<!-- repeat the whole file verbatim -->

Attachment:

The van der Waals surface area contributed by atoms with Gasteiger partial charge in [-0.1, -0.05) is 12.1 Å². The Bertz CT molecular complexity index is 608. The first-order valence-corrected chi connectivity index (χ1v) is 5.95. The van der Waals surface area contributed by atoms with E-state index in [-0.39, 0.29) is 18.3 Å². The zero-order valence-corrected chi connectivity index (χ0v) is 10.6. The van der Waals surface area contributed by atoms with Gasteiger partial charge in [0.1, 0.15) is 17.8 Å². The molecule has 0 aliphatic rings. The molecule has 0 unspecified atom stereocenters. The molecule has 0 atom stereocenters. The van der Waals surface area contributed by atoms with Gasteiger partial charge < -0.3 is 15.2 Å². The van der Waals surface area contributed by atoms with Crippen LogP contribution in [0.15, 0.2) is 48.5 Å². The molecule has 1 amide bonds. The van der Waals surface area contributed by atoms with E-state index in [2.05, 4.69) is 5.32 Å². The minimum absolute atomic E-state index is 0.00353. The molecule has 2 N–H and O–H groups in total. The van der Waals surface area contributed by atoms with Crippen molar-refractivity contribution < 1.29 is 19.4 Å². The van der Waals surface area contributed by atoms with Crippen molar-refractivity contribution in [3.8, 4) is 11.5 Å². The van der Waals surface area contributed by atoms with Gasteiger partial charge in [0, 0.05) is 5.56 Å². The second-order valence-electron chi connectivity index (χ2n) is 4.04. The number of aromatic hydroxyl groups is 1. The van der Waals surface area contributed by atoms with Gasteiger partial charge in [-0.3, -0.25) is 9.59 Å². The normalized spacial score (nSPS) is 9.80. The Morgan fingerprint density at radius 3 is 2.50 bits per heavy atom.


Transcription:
The van der Waals surface area contributed by atoms with Gasteiger partial charge in [-0.1, -0.05) is 12.1 Å². The Bertz CT molecular complexity index is 608. The first-order valence-corrected chi connectivity index (χ1v) is 5.95. The van der Waals surface area contributed by atoms with E-state index in [-0.39, 0.29) is 18.3 Å². The zero-order valence-corrected chi connectivity index (χ0v) is 10.6. The van der Waals surface area contributed by atoms with Gasteiger partial charge in [0.1, 0.15) is 17.8 Å². The molecule has 0 aliphatic rings. The molecule has 0 unspecified atom stereocenters. The molecule has 0 atom stereocenters. The van der Waals surface area contributed by atoms with Gasteiger partial charge < -0.3 is 15.2 Å². The van der Waals surface area contributed by atoms with Crippen LogP contribution in [0.15, 0.2) is 48.5 Å². The molecule has 1 amide bonds. The van der Waals surface area contributed by atoms with E-state index in [2.05, 4.69) is 5.32 Å². The minimum absolute atomic E-state index is 0.00353. The molecule has 2 N–H and O–H groups in total. The van der Waals surface area contributed by atoms with Crippen molar-refractivity contribution < 1.29 is 19.4 Å². The van der Waals surface area contributed by atoms with Crippen molar-refractivity contribution in [3.8, 4) is 11.5 Å². The van der Waals surface area contributed by atoms with Gasteiger partial charge in [0, 0.05) is 5.56 Å². The second-order valence-electron chi connectivity index (χ2n) is 4.04. The number of aromatic hydroxyl groups is 1. The van der Waals surface area contributed by atoms with Gasteiger partial charge in [-0.3, -0.25) is 9.59 Å². The normalized spacial score (nSPS) is 9.80. The Morgan fingerprint density at radius 3 is 2.50 bits per heavy atom.